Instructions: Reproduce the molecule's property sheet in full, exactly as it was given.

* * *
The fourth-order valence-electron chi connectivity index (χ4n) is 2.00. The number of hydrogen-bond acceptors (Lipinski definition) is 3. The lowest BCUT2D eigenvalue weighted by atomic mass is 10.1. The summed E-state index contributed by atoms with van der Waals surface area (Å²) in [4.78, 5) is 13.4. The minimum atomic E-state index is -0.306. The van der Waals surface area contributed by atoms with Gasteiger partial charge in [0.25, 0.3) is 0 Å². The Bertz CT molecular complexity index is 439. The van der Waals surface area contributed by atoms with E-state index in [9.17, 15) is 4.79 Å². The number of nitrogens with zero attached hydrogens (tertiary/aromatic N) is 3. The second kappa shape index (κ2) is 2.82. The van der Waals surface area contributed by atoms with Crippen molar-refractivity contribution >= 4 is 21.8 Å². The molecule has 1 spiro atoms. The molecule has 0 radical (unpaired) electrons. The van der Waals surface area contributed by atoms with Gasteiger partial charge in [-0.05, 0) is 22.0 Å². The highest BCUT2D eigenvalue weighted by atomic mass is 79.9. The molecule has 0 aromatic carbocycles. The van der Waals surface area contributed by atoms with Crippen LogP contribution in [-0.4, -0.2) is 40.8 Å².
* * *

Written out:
The fourth-order valence-electron chi connectivity index (χ4n) is 2.00. The number of hydrogen-bond acceptors (Lipinski definition) is 3. The lowest BCUT2D eigenvalue weighted by atomic mass is 10.1. The summed E-state index contributed by atoms with van der Waals surface area (Å²) in [4.78, 5) is 13.4. The minimum atomic E-state index is -0.306. The van der Waals surface area contributed by atoms with Gasteiger partial charge in [0.25, 0.3) is 0 Å². The Bertz CT molecular complexity index is 439. The van der Waals surface area contributed by atoms with E-state index in [9.17, 15) is 4.79 Å². The number of nitrogens with zero attached hydrogens (tertiary/aromatic N) is 3. The second kappa shape index (κ2) is 2.82. The van der Waals surface area contributed by atoms with Crippen molar-refractivity contribution >= 4 is 21.8 Å². The molecule has 1 spiro atoms. The molecule has 0 radical (unpaired) electrons. The van der Waals surface area contributed by atoms with Gasteiger partial charge in [-0.05, 0) is 22.0 Å². The highest BCUT2D eigenvalue weighted by atomic mass is 79.9. The molecule has 0 aromatic carbocycles. The van der Waals surface area contributed by atoms with Crippen LogP contribution in [-0.4, -0.2) is 40.8 Å².